62: Old Hippie

62: Old Hippie

From Chicken Soup for the Soul: Country Music

Old Hippie

Story by David Bellamy

Song written by David Bellamy

Recorded by the Bellamy Brothers

At the time we wrote the first version of this song, we were probably too young to be called “Old Hippies,” but now we definitely aren’t. The song came from our backgrounds, mine and my brother Howard’s, and a lot of what our friends went through, too. It was more of a composite character, really. We had one friend who had come home from Vietnam a few years before, and another one who was out doing some illegal things, and then there was the adjustment to the changing music that came from our perspective, so we drew from several different people.

I didn’t think this song would be a hit. The only person I showed it to was Howard, and I remember saying, “I don’t know if this will work for a single or even an album cut, but I wanted to show it to you because it means a lot to me personally.” And he said, “Oh, man, this is a great song.” Then we showed it to our producer, Jimmy Bowen, and he said, “That’s pretty cool. It’s different.”

When we put it out, it became a hit pretty fast. When we play a show, these guys who were probably 70 or 75 years old would come up to us and say, “Man, you wrote that song about me.” I always thought that was funny, because this was in 1985. I thought it was weird that so many people would relate to it from different age groups. Even now, people come up and say the same thing.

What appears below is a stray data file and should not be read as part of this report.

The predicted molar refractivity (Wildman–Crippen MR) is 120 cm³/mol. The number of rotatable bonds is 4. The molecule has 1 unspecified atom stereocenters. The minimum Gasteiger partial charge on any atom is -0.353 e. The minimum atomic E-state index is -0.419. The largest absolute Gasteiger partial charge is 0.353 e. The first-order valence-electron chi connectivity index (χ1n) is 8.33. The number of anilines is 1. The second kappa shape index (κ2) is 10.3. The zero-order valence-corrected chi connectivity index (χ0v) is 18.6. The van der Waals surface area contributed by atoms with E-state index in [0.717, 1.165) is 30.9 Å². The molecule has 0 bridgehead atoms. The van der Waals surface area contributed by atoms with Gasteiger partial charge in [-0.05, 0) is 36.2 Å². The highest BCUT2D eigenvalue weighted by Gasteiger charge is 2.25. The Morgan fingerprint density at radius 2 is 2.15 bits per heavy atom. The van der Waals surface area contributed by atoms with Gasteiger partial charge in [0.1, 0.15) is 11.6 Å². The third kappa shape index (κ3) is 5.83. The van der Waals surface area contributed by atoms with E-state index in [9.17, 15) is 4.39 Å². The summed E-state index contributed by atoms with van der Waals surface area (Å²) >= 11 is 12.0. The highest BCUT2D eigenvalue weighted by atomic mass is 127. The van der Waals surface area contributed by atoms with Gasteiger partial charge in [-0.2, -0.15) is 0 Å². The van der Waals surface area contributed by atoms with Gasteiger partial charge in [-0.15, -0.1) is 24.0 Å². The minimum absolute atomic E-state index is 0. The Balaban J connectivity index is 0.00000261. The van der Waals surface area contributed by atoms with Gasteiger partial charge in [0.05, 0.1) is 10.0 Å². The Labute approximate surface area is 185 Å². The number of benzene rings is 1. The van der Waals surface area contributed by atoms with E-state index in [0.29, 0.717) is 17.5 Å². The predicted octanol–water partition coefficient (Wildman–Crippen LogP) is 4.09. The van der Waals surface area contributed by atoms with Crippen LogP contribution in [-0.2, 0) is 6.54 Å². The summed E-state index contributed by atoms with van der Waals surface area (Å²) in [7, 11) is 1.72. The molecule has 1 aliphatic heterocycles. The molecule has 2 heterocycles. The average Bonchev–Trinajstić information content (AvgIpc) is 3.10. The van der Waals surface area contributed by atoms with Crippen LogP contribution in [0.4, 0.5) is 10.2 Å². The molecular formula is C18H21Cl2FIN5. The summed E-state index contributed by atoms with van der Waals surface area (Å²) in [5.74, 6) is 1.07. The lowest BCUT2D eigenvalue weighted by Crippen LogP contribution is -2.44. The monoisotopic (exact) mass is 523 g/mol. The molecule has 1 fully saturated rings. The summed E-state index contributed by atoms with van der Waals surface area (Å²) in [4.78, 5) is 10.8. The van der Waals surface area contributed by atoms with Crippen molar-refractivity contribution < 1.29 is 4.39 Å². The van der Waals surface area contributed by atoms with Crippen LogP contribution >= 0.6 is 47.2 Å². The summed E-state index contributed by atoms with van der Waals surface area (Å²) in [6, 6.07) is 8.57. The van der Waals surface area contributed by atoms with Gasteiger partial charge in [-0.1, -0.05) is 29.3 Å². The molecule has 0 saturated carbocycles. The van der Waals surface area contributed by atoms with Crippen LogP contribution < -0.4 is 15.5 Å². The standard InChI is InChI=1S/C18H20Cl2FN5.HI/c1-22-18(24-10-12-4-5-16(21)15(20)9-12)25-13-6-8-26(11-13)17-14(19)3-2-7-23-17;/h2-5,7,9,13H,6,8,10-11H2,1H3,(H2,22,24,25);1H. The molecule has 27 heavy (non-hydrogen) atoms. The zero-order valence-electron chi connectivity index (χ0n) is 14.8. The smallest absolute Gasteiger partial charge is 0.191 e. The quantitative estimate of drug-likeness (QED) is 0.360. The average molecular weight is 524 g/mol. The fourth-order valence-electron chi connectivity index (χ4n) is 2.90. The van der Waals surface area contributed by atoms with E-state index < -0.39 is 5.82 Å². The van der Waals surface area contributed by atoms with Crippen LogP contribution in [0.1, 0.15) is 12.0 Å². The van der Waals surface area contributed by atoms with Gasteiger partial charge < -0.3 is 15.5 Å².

Thirty or forty years ago, it seemed that most people were into the same kinds of things, but now everything is so fragmented. Howard and I still live in our own era. I am pretty open-minded about new music, but I don’t hear much that is on a par with what I consider the really great music that came out of the 1960s and 1970s. That’s why it says, “disco leaves him cold” and “he’s got friends into new wave,” and so on. So the song is a composite of a whole generation that was getting older.

I thought it was strange that it did so well in the country market, because it had references to John Lennon and so many things outside the country market, but the radio stations started playing it and it never stopped. It still gets a lot of airplay today.

In 1995, we did “The Sequel,” and had references to Bill Clinton and his presidency, and Woodstock II, Billy Ray and Garth, and things like that. It did pretty well, also. One of the reasons I decided to do the sequel was because people kept writing newer versions of the song and sending them to me. I wish I had saved them because there were literally hundreds of them. This was before e-mail, and people would just type up new lyrics and send them to me, so I thought maybe we should do an updated version. I still get people re-writing it to this day.

We did a gospel album in 2007 and did the third version: “Old Hippie: Saved.” Together, we call them “The Trilogy.” The last one is not as well known as the first two, but it really reflects where we are now.

Old Hippie

He turned thirty-five last Sunday and in his hair he found some gray

But he still ain’t changed his lifestyle. He likes it better the old way

So he grows a little garden in the back yard by the fence

He’s consuming what he’s growing nowadays in self defense

He gets out there in the twilight zone

Sometimes when it just don’t make no sense

He gets off on country music ‘cause disco left him cold

He’s got young friends into new wave, but he’s just too friggin’ old

And he dreams at night of Woodstock and the day John Lennon died

How the music made him happy and the silence made him cry

Yeah he thinks of John sometimes

And he has to wonder why


He’s an old hippie

and he don’t know what to do

Should he hang on to the old?

Should he grab on to the new?

He’s an old hippie.

This new life is just a bust